Sandra Cisneros Writing Styles in The House on Mango Street

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Point of View

The House on Mango Street is narrated by the adolescent Esperanza, who tells her story in the form of short, vivid tales. The stories are narrated in the first person ("I"), giving the reader an intimate glimpse of the girl's outlook on the world. Although critics often describe Esperanza as a childlike narrator, Cisneros said in a 1992 interview in Interviews with Writers of the Post-Colonial World: "If you take Mango Street and translate it, it's Spanish. The syntax, the sensibility, the diminutives, the way of looking at inanimate objects-that's not a child's voice as is sometimes said. That's Spanish! I didn't notice that when I was writing it." Incorporating and translating Spanish expressions literally into English, often without quotation marks, adds a singular narrative flavor that distinguishes Cisneros's work from that of her peers.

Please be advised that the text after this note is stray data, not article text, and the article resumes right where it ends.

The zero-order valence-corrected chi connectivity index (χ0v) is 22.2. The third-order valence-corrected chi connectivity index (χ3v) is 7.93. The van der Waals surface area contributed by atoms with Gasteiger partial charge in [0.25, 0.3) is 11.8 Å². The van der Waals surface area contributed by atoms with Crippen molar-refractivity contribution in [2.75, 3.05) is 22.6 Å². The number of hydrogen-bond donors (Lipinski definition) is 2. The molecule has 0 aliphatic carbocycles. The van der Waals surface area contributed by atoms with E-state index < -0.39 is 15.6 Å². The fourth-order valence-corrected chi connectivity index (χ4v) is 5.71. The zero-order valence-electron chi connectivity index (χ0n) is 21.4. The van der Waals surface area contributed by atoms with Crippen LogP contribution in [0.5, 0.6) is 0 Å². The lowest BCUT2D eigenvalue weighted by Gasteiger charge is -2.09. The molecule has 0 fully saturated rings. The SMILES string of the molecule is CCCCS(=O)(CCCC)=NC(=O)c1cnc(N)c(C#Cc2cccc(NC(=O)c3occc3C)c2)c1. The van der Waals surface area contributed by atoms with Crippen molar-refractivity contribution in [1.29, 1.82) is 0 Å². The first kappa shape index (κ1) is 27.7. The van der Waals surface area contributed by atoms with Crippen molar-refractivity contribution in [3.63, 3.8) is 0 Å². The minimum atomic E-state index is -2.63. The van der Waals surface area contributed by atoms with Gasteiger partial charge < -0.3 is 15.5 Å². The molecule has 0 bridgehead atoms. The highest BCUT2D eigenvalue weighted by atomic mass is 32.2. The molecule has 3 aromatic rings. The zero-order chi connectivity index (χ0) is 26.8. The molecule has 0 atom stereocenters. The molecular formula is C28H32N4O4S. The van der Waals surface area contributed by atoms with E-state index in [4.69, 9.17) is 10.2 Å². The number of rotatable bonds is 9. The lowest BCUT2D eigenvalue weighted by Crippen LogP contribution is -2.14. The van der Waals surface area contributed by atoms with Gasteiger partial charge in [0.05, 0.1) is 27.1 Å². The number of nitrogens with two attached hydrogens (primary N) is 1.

Setting

The House on Mango Street is set in a Latino neighborhood...

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This section contains 1,041 words
(approx. 3 pages at 400 words per page)
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Novels for Students
The House on Mango Street from Novels for Students. ©2005-2006 Thomson Gale, a part of the Thomson Corporation. All rights reserved.